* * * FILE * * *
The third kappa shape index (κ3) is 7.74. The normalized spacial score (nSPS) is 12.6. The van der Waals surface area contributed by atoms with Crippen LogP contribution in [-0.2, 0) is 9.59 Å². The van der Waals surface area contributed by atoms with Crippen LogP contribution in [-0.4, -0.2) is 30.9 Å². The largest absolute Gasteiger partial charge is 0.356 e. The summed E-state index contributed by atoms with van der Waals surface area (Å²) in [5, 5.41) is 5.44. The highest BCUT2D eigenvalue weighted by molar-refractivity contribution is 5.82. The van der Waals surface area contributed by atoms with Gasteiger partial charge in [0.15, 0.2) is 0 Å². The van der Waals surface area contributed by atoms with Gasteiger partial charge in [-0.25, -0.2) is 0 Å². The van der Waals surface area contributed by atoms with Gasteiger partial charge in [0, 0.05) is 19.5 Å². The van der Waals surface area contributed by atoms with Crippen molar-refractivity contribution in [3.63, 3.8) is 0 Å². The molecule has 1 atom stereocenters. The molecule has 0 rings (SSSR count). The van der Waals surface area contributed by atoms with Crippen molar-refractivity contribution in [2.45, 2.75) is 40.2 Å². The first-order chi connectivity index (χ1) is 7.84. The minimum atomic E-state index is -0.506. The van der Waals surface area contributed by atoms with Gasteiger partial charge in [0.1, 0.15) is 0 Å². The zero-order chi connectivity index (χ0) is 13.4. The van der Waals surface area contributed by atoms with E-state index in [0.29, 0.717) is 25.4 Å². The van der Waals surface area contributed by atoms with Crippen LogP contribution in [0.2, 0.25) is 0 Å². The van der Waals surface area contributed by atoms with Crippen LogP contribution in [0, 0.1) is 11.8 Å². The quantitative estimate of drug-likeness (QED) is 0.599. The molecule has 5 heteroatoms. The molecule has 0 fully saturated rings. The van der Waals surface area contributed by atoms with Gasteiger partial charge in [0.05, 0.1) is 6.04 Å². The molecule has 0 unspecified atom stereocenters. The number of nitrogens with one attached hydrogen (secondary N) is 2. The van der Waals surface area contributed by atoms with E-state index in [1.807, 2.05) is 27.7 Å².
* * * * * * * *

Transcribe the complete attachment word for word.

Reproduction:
The third kappa shape index (κ3) is 7.74. The normalized spacial score (nSPS) is 12.6. The van der Waals surface area contributed by atoms with Crippen LogP contribution in [-0.2, 0) is 9.59 Å². The van der Waals surface area contributed by atoms with Crippen LogP contribution in [-0.4, -0.2) is 30.9 Å². The largest absolute Gasteiger partial charge is 0.356 e. The summed E-state index contributed by atoms with van der Waals surface area (Å²) in [5, 5.41) is 5.44. The highest BCUT2D eigenvalue weighted by molar-refractivity contribution is 5.82. The van der Waals surface area contributed by atoms with Gasteiger partial charge in [0.15, 0.2) is 0 Å². The van der Waals surface area contributed by atoms with Gasteiger partial charge in [-0.25, -0.2) is 0 Å². The van der Waals surface area contributed by atoms with Gasteiger partial charge in [0, 0.05) is 19.5 Å². The van der Waals surface area contributed by atoms with Crippen molar-refractivity contribution in [3.63, 3.8) is 0 Å². The molecule has 1 atom stereocenters. The molecule has 0 rings (SSSR count). The van der Waals surface area contributed by atoms with Crippen molar-refractivity contribution in [2.45, 2.75) is 40.2 Å². The first-order chi connectivity index (χ1) is 7.84. The minimum atomic E-state index is -0.506. The van der Waals surface area contributed by atoms with Gasteiger partial charge in [0.1, 0.15) is 0 Å². The zero-order chi connectivity index (χ0) is 13.4. The van der Waals surface area contributed by atoms with E-state index in [0.29, 0.717) is 25.4 Å². The van der Waals surface area contributed by atoms with Crippen LogP contribution in [0.2, 0.25) is 0 Å². The van der Waals surface area contributed by atoms with Crippen LogP contribution in [0, 0.1) is 11.8 Å². The quantitative estimate of drug-likeness (QED) is 0.599. The molecule has 5 heteroatoms. The molecule has 0 fully saturated rings. The van der Waals surface area contributed by atoms with Gasteiger partial charge in [0.05, 0.1) is 6.04 Å². The molecule has 0 unspecified atom stereocenters. The number of nitrogens with one attached hydrogen (secondary N) is 2. The van der Waals surface area contributed by atoms with E-state index in [1.807, 2.05) is 27.7 Å².